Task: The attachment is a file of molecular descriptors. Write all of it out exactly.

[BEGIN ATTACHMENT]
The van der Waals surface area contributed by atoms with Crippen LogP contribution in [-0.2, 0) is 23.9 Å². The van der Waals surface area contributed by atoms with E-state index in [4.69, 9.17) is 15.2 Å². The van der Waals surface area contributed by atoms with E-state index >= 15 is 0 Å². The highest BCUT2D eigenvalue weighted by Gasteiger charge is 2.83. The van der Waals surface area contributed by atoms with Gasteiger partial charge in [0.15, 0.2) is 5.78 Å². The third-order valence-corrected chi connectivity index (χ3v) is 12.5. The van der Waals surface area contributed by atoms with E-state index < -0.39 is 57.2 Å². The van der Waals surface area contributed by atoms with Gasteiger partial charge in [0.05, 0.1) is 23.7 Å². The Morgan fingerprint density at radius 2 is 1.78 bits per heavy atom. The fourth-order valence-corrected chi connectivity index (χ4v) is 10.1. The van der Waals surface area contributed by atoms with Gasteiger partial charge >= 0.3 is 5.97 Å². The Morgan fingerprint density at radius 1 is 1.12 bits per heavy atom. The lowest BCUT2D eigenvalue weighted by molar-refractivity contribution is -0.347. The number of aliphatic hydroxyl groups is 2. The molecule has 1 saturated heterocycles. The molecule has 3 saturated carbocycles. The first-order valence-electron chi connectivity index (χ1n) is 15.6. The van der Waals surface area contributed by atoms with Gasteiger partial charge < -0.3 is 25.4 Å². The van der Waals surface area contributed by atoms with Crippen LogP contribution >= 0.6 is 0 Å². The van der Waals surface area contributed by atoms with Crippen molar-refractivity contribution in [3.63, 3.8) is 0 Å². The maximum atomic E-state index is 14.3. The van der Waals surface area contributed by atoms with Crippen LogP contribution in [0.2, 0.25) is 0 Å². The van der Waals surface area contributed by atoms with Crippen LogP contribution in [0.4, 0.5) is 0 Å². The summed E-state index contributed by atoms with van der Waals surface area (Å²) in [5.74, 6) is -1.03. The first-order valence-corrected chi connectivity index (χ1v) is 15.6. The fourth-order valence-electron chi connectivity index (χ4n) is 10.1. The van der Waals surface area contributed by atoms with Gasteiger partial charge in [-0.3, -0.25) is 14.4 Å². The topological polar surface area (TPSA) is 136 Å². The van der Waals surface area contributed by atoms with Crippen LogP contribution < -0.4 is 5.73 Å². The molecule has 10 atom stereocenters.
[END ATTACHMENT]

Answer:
The van der Waals surface area contributed by atoms with Crippen LogP contribution in [-0.2, 0) is 23.9 Å². The van der Waals surface area contributed by atoms with E-state index in [4.69, 9.17) is 15.2 Å². The van der Waals surface area contributed by atoms with E-state index >= 15 is 0 Å². The highest BCUT2D eigenvalue weighted by Gasteiger charge is 2.83. The van der Waals surface area contributed by atoms with Gasteiger partial charge in [0.15, 0.2) is 5.78 Å². The third-order valence-corrected chi connectivity index (χ3v) is 12.5. The van der Waals surface area contributed by atoms with E-state index < -0.39 is 57.2 Å². The van der Waals surface area contributed by atoms with Gasteiger partial charge in [0.05, 0.1) is 23.7 Å². The Morgan fingerprint density at radius 2 is 1.78 bits per heavy atom. The fourth-order valence-corrected chi connectivity index (χ4v) is 10.1. The van der Waals surface area contributed by atoms with Gasteiger partial charge >= 0.3 is 5.97 Å². The Morgan fingerprint density at radius 1 is 1.12 bits per heavy atom. The lowest BCUT2D eigenvalue weighted by molar-refractivity contribution is -0.347. The number of aliphatic hydroxyl groups is 2. The molecule has 1 saturated heterocycles. The molecule has 3 saturated carbocycles. The first-order valence-electron chi connectivity index (χ1n) is 15.6. The van der Waals surface area contributed by atoms with Gasteiger partial charge < -0.3 is 25.4 Å². The van der Waals surface area contributed by atoms with Crippen LogP contribution >= 0.6 is 0 Å². The van der Waals surface area contributed by atoms with Crippen molar-refractivity contribution in [3.63, 3.8) is 0 Å². The maximum atomic E-state index is 14.3. The van der Waals surface area contributed by atoms with Crippen LogP contribution in [0.2, 0.25) is 0 Å². The van der Waals surface area contributed by atoms with Crippen LogP contribution in [0.4, 0.5) is 0 Å². The summed E-state index contributed by atoms with van der Waals surface area (Å²) in [5.74, 6) is -1.03. The first-order valence-corrected chi connectivity index (χ1v) is 15.6. The fourth-order valence-electron chi connectivity index (χ4n) is 10.1. The van der Waals surface area contributed by atoms with Gasteiger partial charge in [-0.3, -0.25) is 14.4 Å². The topological polar surface area (TPSA) is 136 Å². The van der Waals surface area contributed by atoms with Crippen LogP contribution < -0.4 is 5.73 Å². The molecule has 10 atom stereocenters.